`NE India should go for traditional housing`
Agartala: Quake-prone north-eastern India should switch to traditional forms of house-building, including houses made of bamboo and cane, that are flexible and able to withstand tremors, said experts at a meet here.
Considering north-eastern India`s vulnerability to earthquakes, the experts at the Indian Building Congress (IBC) here Sunday called for strict adherence to the building code to make houses in the region quake-resistant.
"Reasons for earthquakes are well-known. The vital thing is strict adherence of the building code so that the damage can be mitigated to a certain extent during any medium or major quake," Director General of Central Public Works Department (CPWD) C.S. Prasad told reporters.
He said: "It is generally established that a tremor of different intensity hits one part of the region occasionally, but this periodicity or time of occurrence is not certain."
Ahead of the seventh annual general conference of the Tripura chapter of IBC, Prasad said that "periodic shifts of tectonic plates" in the mountainous northeast lead to earthquakes.
IBC is the apex professional body of civil engineers at the national level.
IBC`s founder president O.P. Goel said that the traditional methods of constructing houses and buildings in northeastern states could be improved upon in terms of strength and durability, if reinforcement bars were used in every "joints and junctions" of the structures.
He said: "The traditional houses made of bamboo and cane are much more flexible in bearing quake shocks."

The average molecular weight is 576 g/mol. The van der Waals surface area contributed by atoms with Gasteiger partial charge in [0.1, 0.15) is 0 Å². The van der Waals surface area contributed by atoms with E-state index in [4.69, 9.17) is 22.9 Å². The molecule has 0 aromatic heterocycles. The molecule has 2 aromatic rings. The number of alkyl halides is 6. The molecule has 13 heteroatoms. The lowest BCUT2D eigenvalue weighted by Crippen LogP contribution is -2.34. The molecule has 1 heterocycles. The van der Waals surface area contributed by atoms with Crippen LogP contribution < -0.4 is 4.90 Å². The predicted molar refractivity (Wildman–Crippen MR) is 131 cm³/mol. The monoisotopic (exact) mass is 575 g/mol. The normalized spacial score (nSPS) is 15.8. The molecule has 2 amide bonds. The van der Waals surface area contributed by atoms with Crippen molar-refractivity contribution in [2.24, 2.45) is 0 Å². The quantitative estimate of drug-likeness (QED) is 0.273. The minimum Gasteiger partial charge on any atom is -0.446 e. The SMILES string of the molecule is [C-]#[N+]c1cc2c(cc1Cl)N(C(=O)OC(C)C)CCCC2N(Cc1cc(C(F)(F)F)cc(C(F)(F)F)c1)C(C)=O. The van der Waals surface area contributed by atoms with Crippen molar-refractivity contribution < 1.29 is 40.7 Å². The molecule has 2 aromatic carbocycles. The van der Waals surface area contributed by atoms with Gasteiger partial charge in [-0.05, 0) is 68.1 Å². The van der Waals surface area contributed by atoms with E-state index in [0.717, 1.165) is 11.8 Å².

On the concept of `green building`, Goel said that the CPWD was trying to make sure all buildings in the northeastern region are 100 percent green.
"It is a recognised concept of making buildings environment-friendly and minimising depletion of natural resources. There are altogether 34 pre-conditions to be fulfilled for making a building 100 percent green," Goel added.
According to the renowned civil engineer, if 50 percent conditions of the green-building are met, the building is marked as one star while fulfilment of up to 70 percent of the preconditions makes it three-star and fulfilment of preconditions up to 100 percent makes it five-star.
Prasad said that the IBC in association with the IIT (Indian Institute of Technology) Chennai had conducted a comprehensive nation-wide survey to find out quake-prone parts of the country in 2002 and suggested measures for making buildings earthquake-resistant.
"After the survey, three-volume books were published in 2005 suggesting detailed guidelines, architectural norms and types. These volumes have been circulated to departments of all the state governments and the Centre for implementation."
Besides, if there is any confusion, our experts and IIT professionals are always available to put in ideas and impart training on ways to construct quake-resistant buildings," Prasad said.
The Geological Survey of India had earlier notified that the northeastern region could experience a devastating earthquake as the region, according to seismologists, falls in Zone V, the worst quake-prone belt in the world.
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